Chapter 6Research Design : An Overview Donald R. Cooper & Pamela S. Schindler 授課教授: 洪新原 教授 組員:602530037 翁育群 602556023 李明易 601520038 游珉宜
What Is Research Design? • Blueprint • Plan • Guide • Framework
What Is Research Design? Design in the Research Process
What Tools Are Used in Designing Research? CPM Schedule of Research Design
Degree of Research Question Crystallization • Exploratory study • Formal study
Method of Data Collection • Monitoring • Communication study
Researcher Control of Variables • Experiment • Ex post facto design
The purpose of the Study • Reporting study • Descriptive study • Causal-explanatory study • Causal-predictive study
The Time Dimension • Cross-sectional studies • Longitudinal studies
The Topical Scope • Statistical studies • Case studies
The Research Environment • Field conditions • Laboratory conditions • Simulations
Participants’ Perceptual Awareness • 1.Participants perceive no deviations from everyday routines • 2.Participants perceive deviations, but as unrelated to the researcher • 3.Participants perceive deviations as researcher-induced
Experience Survey • What is being done? • What has been tried in the past with or without success? • How have things changed? • Who is involved in the decisions? • What problem areas can be seen? • Whom can we count on to assist or participate in the research?
Focus Groups • Group discussion • 6-10 participants • Moderator-led • 90 minutes-2 hours
Descriptive Studies • In contrast to exploratory studies, more formalized studies are typically structured with clearly stated hypotheses or investigative questions. Formal studies serve a variety of research objectives: • Descriptions of population characteristics • Estimates of frequency of characteristics • Discovery of associations among variables
Descriptive Studies(cont.) • The simplest descriptive study concerns a univariate question or hypothesis in which we ask about, or state something about, the size, form, distribution, or existence of a variable. • In the account analysis at BankChoice we might be interested in developing a profile of savers.
Descriptive Studies(cont.) • Cross-tabulations between the distance from the account owner’s residence or employment to the branch and account activity may suggest that different rates of activity are related to account owner location. • The correlation between nearness to the office and the probability of having an account at the office suggested the question Why would people who live far from the office have an account there?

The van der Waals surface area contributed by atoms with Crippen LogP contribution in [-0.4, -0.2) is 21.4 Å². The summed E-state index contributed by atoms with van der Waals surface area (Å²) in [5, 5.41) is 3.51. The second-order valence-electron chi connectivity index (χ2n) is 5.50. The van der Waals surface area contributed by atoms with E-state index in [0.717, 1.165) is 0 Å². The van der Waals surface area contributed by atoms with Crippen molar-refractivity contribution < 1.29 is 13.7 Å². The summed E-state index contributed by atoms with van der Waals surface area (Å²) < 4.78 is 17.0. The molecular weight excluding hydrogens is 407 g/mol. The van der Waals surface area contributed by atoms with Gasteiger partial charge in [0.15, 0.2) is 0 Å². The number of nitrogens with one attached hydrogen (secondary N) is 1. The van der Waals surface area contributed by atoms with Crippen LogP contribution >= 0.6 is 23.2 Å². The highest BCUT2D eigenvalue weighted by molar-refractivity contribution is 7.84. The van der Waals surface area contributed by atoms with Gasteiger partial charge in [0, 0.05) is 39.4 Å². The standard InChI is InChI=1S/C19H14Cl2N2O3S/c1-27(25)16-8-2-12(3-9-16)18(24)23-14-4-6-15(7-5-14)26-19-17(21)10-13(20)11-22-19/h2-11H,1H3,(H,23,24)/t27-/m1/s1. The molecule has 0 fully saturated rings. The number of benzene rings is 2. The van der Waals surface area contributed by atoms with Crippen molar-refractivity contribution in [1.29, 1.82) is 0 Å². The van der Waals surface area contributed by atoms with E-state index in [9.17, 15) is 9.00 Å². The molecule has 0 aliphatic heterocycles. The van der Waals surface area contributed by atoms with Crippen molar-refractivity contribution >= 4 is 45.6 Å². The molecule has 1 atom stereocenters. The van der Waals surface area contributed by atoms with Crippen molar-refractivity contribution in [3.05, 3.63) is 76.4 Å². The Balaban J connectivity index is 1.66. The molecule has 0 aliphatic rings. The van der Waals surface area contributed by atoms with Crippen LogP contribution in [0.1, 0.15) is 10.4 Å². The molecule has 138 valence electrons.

Descriptive Studies(cont.) • It might be hypothesized that: • Distant savers have accounts at the office because they once lived near the office; they were “near” when the account decision was made. • Distant savers actually live near the office, but the address on the account is outside the 2-mile radius; they are “near,” but the records do not show this. • Distant savers work near the office; they are “near” by virtue of their work location. • Distant savers are not normally near the office but responded to a promotion that encouraged savers to bank via computer; this is another form of “nearness”in which this concept is transformed into one of “convenience.”
Causal Studies • Causation is that A “produces” B or A “forces” B to occur. • Meeting the ideal standard of causation: requires that one variable always causes another and no other variable has the same causal effect. • John Stuart Mill: Mills Method of Agreement “ When two or more cases of a given phenomenon have one and only one condition in common, then that condition may be regarded as the cause (or effect) of the phenomenon.”
Mills Method of Agreement Exhibit 6-4 Mills Method of Agreement The method of agreement helps rule out some variables as irrelevant.
Causal Studies(cont.) • The negative canon of agreement states that where the absence of C is associated with the absence of Z, there is evidence of a causal relationship between C and Z.
Mills Method of Difference Exhibit 6-4 Mills Method of Difference
Evidence of Causality • In testing causal hypotheses, we seek three types of evidence: • Covariation between A and B • Time order of events moving in the hypothesized direction • No other possible causes of B
Causation and Experimental Design • In addition to these conditions successful inference-making from experimental design must meet two other requirements.
Causation and Experimental Design(cont.) • If we consider the possible relationships that can occur between two variables, we can conclude there are three possibilities: • Symmetrical • Reciprocal • Asymmetrical one in which two variables fluctuate together, but we assume the changes in neither variable are due to changes in the other. when two variables mutually influence or reinforce each other we postulate that changes in one variable(IV) are responsible for changes in another variable(DV)
Types of Asymmetrical Causal Relationships Exhibit 6-6 Four Types of Asymmetrical Causal Relationships